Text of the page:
Presentation on theme: "NAIC-NRAO School on Single-Dish Radio Astronomy. Arecibo, July 2005"— Presentation transcript:
1 NAIC-NRAO School on Single-Dish Radio Astronomy. Arecibo, July 2005 Why Single Dish? Chris Salter NAIC, Arecibo Observatory with IMMENSE THANKS to Darrel Emerson NRAO TucsonNAIC-NRAO School on Single-Dish Radio Astronomy. Arecibo, July 2005
2 NAIC-NRAO School on Single-Dish Radio Astronomy. Arecibo, July 2005 Why Single Dish?What's the Alternative?Comparisons between Single-Dish, Phased Array & InterferometersAdvantages and Disadvantages of Correlation InterferometerScale-sizes, Spatial Frequencies, Spatial Filtering: ExamplesPractical DetailsSome things that Single-Dishes do well.Future TelescopesConclusionsNAIC-NRAO School on Single-Dish Radio Astronomy. Arecibo, July 2005
3 Single Dish. Phased Array. Free space propagation & reflection to bring all signals together in phaseAmplifier& DetectorPhased Array.Cables of just the right length, tobring all signals together in phaseCable loss
4 Adding Interferometer or Phased Array A single dish with missing metal.Correlation orMultiplying interferometerAll aperture synthesis radio telescopesare made up of multiple correlationinterferometers
5 Phased Array (Adding Interferometer) vs. Correlation Interferometer 2-Element Phased array:Signal into each antenna element: a, bNoise of each antenna amplifier: A, BBefore detector: (A + a) + (B + b)After detector: [(A+a) + (B+b)]2 or A2 + B2 + a2 + b2 + 2.(A.a + A.b + B.a + B.b + A.B + a.b) Time-averaged products of uncorrelated quantities tend to zero, so this averages to just: A2 + B2 + a2 + b2 + 2.a.b
6 multiplication + averaging Multiplying or Correlation Interferometer:After multiplier: (A + a).(B + b) or A.B + A.b + a.B + a.bAfter averaging, uncorrelated products tend to zero, so this becomes justa.bThe averaged output no longer depends on A or B, the internally generated amplifier noise voltages (ignoring statistical fluctuations)NB:multiplication + averaging= correlation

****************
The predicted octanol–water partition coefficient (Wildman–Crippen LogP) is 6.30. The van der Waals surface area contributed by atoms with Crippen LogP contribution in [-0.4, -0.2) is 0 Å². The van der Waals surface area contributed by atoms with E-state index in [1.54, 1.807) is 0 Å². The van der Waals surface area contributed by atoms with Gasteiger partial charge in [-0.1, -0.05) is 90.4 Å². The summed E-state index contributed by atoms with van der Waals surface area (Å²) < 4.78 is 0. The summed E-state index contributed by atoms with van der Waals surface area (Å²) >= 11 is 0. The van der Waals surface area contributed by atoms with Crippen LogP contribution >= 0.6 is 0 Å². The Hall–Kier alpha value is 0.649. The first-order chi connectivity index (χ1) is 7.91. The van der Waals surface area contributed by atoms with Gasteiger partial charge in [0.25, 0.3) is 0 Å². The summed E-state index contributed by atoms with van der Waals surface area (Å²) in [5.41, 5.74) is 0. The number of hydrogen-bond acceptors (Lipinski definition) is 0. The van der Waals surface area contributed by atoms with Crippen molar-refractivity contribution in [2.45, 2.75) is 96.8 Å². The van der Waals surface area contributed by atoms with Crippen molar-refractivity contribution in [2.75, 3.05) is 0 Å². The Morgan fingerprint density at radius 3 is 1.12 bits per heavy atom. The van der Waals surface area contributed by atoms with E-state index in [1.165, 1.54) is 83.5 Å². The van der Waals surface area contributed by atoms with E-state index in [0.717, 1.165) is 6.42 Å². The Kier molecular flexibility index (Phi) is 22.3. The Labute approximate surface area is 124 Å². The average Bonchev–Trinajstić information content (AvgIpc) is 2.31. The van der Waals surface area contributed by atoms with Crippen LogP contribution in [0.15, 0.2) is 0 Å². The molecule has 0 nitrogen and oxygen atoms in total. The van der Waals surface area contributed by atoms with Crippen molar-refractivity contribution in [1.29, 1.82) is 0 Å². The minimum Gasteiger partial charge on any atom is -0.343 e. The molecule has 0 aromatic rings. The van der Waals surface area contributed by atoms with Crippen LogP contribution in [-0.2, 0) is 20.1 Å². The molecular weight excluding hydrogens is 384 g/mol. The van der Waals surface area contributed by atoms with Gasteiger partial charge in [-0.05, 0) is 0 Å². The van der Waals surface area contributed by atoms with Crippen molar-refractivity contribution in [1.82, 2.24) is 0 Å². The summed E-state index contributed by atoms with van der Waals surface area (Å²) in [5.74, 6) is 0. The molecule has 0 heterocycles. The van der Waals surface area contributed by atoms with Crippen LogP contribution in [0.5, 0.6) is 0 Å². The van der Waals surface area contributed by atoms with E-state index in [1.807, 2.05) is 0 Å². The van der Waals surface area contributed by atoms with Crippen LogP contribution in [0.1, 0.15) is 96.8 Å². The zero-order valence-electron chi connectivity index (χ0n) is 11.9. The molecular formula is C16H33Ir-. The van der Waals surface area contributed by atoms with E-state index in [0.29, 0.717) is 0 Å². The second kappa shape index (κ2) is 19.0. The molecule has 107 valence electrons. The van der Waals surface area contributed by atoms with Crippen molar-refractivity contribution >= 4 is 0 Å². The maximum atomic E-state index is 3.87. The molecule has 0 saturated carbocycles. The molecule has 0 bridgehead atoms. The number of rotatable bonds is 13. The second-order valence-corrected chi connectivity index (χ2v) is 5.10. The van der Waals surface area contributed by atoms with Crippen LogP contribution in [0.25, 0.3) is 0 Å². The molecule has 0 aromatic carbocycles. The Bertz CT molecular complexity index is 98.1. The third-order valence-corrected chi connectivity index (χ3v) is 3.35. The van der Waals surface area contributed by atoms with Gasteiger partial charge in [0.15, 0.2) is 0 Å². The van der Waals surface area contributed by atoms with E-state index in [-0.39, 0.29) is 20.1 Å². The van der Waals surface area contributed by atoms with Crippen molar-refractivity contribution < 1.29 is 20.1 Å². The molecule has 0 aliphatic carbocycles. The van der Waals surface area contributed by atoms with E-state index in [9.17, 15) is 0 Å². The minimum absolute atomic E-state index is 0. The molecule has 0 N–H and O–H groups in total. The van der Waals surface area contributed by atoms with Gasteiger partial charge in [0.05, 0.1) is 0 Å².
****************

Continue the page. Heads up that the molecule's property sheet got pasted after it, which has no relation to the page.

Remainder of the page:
8 Phased Array (Adding Interferometer) vs. Correlation Interferometer Phased Array (Adding Interferometer) is the same as the Single-dish telescope (just missing some metal & using more cable instead).Single Dish very susceptible to changes in receiver gain, and to changes in receiver noise temperatureCorrelation Interferometer nearly immune to receiver gain and noise changesSome source distributions, or combination of sources may be invisible to the correlation interferometer.
9 A single dish of diameter D includes all baselines from 0 to D
10 Interferometer separation d Dish Diameter DInterferometer separation dDish diameters Dd - Dd1d + Dd2d3A correlation interferometer ofseparation d, using dishes ofdiameter D, includesall baselines from d – D to d + DA single dish of diameter Dincludes all baselines from 0 to D
11 Angle on sky = (λ/Baseline) radians Spatial Frequency is proportional to Baseline
12 Angle on sky = (λ/Baseline) radians Spatial Frequency is proportional to Baseline
13 Angle on sky = (λ/Baseline) radians Spatial Frequency is proportional to Baseline
14 Angle on sky = (λ/Baseline) radians Spatial Frequency is proportional to Baseline
15 BONN All-sky 408-MHz Survey (Haslam et al., 1982)
17 Spatial frequency distribution of the all-sky 408 MHz distribution Spatial frequency (1/degrees)
18 A cut through NGC 1068.Complete data2.7K cosmic background and otherlarge scale emission features removed
19 Spatial frequency distribution of several degrees of sky around NGC1068Baseline removedSpatial frequency (1/degrees)
20 Spatial Frequencies: Single Dish vs. Interferometer Single Dish has a high spatial frequency cut-off in resolution set by its diameterInterferometer has a low spatial frequency cut-off set by its minimum antenna separationSometimes, the interferometer low frequency cut-off is advantageousUsually, Single Dish maps are analysed in a way that removes the lowest spatial frequencies too. We don't normally want the 3 K cosmic background in our dataThe relative flux in low spatial frequencies is typically far greater than that at higher spatial frequenciesFor cases where we DO want large scale structure, we mayHAVE TO use a Single Dish.